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2 Tips for Even Better Voicemail

Recently, we offered 7 tips for even better phone calls.

This topic sparked a really great conversation, both internally and with many of our readers, about phone etiquette. It also got us thinking about what happens when we don’t make an actual connection. What happens when one of us doesn’t pick up the call?

Just as we sometimes need a refresher about appropriate phone etiquette, we thought the same might be true for voicemail. So, here we offer two tips for handling voicemails.

Tip #1: Let your voicemail answer well

numero-marcacion-hombre-telefonoPerhaps you're one of those voicemail jokesters who prefers a greeting phrase like “Here comes the beep. You know what to do.” because so many of us do know what to do. But, as fun as it is, it’s not always the most appropriate or most useful greeting. The advice we gave in tip #1 here still applies here. Answering the phone well, even if it’s the machine (or in today’s world, the computer) that answers for us, by identifying who you are and what the caller can expect from you will set us up for even better success.

Here’s a simple voicemail greeting equation we like to stick to:

Greeting + identification + expectation setting = success.

Here’s what that might look like in practice:

Hi there! You’ve reached Sinikka Waugh with Your Clear Next Step. I can’t answer my phone right now. If you need to reach me or my team quickly, please visit YourClearNextStep.com or send an email to ContactUs@YourClearNextStep.com. Or, if you’d prefer a call back, please leave your name, number, and the reason for your call and I will return it as soon as I can. Thank you and have a great day!

 

Bonus tip:

If you know that your phone availability is predictable and dependent on your daily schedule, consider updating your voicemail greeting on a regular basis, to let a caller know exactly when they might be able to reach you. That might look something like this:

“Hi there! You have reached Sinikka Waugh with Your Clear Next Step. Today is Friday, October 11th. I’ll be away from my desk from 10-12 and 2-2:30. Please leave your name, number, and the reason for your call and I will return it as soon as I can.”

 

Tip #2: Leave a good message.

hands-women-wearing-white-shirts-are-using-social-media-phoneThe flip side of a having a good voicemail greeting is leaving a voice message. As a plea on behalf of those of us whose voicemail inbox is very full, and whose time to return those voicemail messages is very limited, please leave a good message. It is great, standard practice to leave a clear, succinct message that includes your name, the context in which the lucky voicemail recipient might know you (like your company or the event or circumstances where you met recently), an indication of why you called, and how and when to best reach you. There are decidedly few things more draining than playing phone tag when we can't figure out how to connect, especially if we don't even know what we're going to talk about.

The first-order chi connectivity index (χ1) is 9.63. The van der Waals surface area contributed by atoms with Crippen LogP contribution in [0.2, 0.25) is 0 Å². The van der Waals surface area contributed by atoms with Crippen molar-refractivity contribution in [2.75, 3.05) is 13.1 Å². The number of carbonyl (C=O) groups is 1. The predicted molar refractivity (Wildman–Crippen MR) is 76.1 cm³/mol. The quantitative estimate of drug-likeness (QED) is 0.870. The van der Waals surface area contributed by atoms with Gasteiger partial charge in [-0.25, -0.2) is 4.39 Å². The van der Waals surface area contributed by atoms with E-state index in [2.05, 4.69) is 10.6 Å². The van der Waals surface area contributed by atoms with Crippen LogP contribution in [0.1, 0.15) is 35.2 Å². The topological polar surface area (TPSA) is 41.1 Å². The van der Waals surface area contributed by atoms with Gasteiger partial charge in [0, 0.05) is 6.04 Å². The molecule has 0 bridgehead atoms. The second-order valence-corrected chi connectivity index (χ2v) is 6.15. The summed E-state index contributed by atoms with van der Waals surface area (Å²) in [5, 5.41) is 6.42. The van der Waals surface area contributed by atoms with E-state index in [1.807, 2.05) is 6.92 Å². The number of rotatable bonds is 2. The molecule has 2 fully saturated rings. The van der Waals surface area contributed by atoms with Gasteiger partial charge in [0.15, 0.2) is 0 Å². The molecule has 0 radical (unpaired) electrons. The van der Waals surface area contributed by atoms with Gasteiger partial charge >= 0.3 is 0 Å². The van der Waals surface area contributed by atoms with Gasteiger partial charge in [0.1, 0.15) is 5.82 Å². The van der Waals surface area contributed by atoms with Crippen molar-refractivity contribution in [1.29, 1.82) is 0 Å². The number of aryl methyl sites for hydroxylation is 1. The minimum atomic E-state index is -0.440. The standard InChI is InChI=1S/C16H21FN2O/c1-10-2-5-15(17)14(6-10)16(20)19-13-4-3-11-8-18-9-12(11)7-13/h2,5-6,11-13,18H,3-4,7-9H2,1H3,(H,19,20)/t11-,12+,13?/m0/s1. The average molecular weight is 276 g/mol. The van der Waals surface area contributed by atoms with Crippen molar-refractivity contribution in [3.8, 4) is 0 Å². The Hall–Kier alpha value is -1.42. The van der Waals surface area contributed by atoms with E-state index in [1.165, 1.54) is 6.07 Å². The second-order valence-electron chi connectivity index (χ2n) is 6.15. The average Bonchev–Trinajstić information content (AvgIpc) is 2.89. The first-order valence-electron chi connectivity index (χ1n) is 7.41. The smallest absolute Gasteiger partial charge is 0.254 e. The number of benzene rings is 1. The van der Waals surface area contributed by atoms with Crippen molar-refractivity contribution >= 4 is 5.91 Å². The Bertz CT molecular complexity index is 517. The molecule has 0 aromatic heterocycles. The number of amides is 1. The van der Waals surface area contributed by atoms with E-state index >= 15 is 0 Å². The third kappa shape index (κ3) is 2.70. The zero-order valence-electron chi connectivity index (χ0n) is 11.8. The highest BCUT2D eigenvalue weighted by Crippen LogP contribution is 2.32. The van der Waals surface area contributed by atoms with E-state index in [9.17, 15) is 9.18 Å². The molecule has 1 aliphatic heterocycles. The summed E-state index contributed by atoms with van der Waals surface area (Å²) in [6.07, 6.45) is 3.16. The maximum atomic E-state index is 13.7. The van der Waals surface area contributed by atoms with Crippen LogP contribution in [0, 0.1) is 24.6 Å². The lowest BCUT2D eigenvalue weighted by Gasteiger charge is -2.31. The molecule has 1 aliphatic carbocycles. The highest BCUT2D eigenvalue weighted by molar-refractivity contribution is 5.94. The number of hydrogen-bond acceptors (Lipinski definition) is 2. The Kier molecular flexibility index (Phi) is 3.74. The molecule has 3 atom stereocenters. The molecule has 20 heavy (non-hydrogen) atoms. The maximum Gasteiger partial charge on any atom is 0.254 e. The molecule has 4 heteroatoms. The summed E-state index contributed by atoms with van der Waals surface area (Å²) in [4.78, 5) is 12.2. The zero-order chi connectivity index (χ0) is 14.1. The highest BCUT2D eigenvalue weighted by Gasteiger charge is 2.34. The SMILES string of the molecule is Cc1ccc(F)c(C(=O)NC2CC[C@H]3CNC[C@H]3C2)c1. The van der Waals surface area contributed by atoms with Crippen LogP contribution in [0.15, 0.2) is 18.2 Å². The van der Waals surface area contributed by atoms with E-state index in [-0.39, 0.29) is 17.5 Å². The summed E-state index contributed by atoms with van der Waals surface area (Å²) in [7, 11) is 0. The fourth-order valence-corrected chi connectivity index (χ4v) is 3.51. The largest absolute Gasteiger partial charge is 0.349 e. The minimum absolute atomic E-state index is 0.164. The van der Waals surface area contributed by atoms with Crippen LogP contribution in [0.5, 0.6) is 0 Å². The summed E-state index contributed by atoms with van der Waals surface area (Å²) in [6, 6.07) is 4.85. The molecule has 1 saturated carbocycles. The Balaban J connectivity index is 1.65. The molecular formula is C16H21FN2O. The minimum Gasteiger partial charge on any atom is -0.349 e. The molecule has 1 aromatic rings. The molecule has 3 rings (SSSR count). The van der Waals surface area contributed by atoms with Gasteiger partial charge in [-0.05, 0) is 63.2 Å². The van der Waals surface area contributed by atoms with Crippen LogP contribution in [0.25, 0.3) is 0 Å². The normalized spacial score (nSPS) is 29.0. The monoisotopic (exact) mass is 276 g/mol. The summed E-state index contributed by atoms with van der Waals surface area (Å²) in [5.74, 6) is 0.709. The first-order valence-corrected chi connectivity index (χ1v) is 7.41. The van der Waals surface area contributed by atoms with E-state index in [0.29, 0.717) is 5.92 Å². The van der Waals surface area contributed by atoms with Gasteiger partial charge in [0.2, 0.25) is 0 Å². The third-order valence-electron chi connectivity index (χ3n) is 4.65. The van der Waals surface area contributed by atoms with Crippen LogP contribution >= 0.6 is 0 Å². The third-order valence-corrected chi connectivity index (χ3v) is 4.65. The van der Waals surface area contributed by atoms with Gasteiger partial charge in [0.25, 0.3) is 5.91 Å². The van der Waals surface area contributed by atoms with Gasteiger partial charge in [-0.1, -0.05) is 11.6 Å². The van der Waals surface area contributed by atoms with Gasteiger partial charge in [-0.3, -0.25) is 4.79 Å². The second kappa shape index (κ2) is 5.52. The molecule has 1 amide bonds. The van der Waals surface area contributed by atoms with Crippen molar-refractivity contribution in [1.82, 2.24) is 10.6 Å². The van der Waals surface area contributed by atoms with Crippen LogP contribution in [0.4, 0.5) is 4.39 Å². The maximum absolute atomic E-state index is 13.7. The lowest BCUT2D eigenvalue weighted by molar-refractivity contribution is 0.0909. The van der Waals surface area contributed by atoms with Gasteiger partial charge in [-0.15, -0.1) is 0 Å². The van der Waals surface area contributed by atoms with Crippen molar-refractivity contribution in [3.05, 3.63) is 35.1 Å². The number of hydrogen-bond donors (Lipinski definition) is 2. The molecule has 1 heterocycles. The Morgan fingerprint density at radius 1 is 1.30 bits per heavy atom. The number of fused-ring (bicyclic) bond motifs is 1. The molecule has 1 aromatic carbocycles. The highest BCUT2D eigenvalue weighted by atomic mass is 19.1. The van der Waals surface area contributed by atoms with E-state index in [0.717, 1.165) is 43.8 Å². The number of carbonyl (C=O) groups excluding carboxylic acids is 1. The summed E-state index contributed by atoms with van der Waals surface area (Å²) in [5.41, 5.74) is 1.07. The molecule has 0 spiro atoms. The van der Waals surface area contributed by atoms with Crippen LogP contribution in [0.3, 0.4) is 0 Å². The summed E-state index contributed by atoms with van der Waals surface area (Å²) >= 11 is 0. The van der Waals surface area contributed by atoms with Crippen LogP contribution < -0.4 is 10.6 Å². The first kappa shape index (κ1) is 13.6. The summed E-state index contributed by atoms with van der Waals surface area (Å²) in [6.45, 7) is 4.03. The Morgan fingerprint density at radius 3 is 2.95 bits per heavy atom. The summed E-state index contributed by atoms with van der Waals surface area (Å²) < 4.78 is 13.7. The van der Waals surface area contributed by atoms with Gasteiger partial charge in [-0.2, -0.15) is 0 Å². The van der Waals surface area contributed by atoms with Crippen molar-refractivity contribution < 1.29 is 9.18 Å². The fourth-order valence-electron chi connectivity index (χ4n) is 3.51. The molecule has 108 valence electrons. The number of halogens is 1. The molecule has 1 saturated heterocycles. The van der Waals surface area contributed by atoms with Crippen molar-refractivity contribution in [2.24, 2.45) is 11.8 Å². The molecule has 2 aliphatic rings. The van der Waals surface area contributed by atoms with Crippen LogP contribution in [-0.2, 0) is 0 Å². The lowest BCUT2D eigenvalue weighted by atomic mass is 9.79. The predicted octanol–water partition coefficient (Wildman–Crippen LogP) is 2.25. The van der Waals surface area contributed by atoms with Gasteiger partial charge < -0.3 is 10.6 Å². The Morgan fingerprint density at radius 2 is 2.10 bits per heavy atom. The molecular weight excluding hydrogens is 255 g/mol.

Here’s a simple voicemail message equation we like to stick to:

Greeting + identification & context + the reason for your call +

how to get in touch with you + best times to reach you = success.

Here’s what that might look like in practice:

“This is Sinikka with Your Clear Next Step. I was calling to get your answer on whether or not you'll be available to join us next Wednesday at our planned meeting. Feel free to give me a call back at 515-442-0545 or RSVP to the email invite sent out last week. Hope to hear from you soon!”

“Hello! This is Sinikka Waugh. We met at the networking event last week. I'm calling because I would really love your input on something, and it'll probably take us about 15 minutes to chat through. I've got windows of time Tuesday afternoon Thursday afternoon and Friday morning. If there's a chance that you can call me back, the best way to reach me is 515-442-0545. Thank you!”

This little step of courtesy when leaving a voice message will eliminate some unnecessary pain. Frankly, it will eliminate the irritation that the other person might feel when they don't know why you called or how to reach you. It will eliminate the frustration of phone tag without a clear understanding of when we can possibly connect. It will allow me to leave you a voice message or send you an email in return if we can't connect. And with all those benefits, hopefully, this little step will lead to even better conversations.

What other tips do you have? Join in the conversation on social media!

Sinikka headshot 2017

About the Author

Sinikka Waugh

Sinikka Waugh is a recognized leader in understanding people and in adapting tools, techniques, and processes to meet the demands of the situation at hand. Since 2006, Sinikka has provided compassionate leadership in transformation initiatives. When she isn’t in front of a class, she enjoys putting her background in English and French Literature to work, by writing blogs about the subjects she teaches every day.


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